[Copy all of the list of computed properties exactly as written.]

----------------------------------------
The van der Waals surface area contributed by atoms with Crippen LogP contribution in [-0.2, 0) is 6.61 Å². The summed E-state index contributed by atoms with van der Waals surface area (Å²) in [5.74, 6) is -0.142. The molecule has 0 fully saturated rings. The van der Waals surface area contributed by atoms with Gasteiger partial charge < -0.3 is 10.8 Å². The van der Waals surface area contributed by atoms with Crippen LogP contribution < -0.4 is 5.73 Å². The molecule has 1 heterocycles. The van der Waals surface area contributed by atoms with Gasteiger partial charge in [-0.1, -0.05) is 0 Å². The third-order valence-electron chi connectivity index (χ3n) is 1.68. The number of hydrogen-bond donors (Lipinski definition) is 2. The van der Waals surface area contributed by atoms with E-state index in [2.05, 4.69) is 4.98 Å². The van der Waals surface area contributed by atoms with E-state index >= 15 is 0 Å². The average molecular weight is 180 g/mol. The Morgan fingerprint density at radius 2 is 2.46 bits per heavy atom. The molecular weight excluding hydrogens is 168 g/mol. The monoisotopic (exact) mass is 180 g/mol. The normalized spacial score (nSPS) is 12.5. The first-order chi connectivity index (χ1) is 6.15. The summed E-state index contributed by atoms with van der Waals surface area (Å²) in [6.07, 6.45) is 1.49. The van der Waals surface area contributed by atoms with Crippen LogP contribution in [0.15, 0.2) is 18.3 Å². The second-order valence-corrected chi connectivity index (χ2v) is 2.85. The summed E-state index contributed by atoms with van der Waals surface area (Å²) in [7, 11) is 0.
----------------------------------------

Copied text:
The van der Waals surface area contributed by atoms with Crippen LogP contribution in [-0.2, 0) is 6.61 Å². The summed E-state index contributed by atoms with van der Waals surface area (Å²) in [5.74, 6) is -0.142. The molecule has 0 fully saturated rings. The van der Waals surface area contributed by atoms with Gasteiger partial charge < -0.3 is 10.8 Å². The van der Waals surface area contributed by atoms with Crippen LogP contribution < -0.4 is 5.73 Å². The molecule has 1 heterocycles. The van der Waals surface area contributed by atoms with Gasteiger partial charge in [-0.1, -0.05) is 0 Å². The third-order valence-electron chi connectivity index (χ3n) is 1.68. The number of hydrogen-bond donors (Lipinski definition) is 2. The van der Waals surface area contributed by atoms with E-state index in [2.05, 4.69) is 4.98 Å². The van der Waals surface area contributed by atoms with E-state index >= 15 is 0 Å². The average molecular weight is 180 g/mol. The Morgan fingerprint density at radius 2 is 2.46 bits per heavy atom. The molecular weight excluding hydrogens is 168 g/mol. The monoisotopic (exact) mass is 180 g/mol. The normalized spacial score (nSPS) is 12.5. The first-order chi connectivity index (χ1) is 6.15. The summed E-state index contributed by atoms with van der Waals surface area (Å²) in [6.07, 6.45) is 1.49. The van der Waals surface area contributed by atoms with Crippen LogP contribution in [0.15, 0.2) is 18.3 Å². The second-order valence-corrected chi connectivity index (χ2v) is 2.85. The summed E-state index contributed by atoms with van der Waals surface area (Å²) in [7, 11) is 0.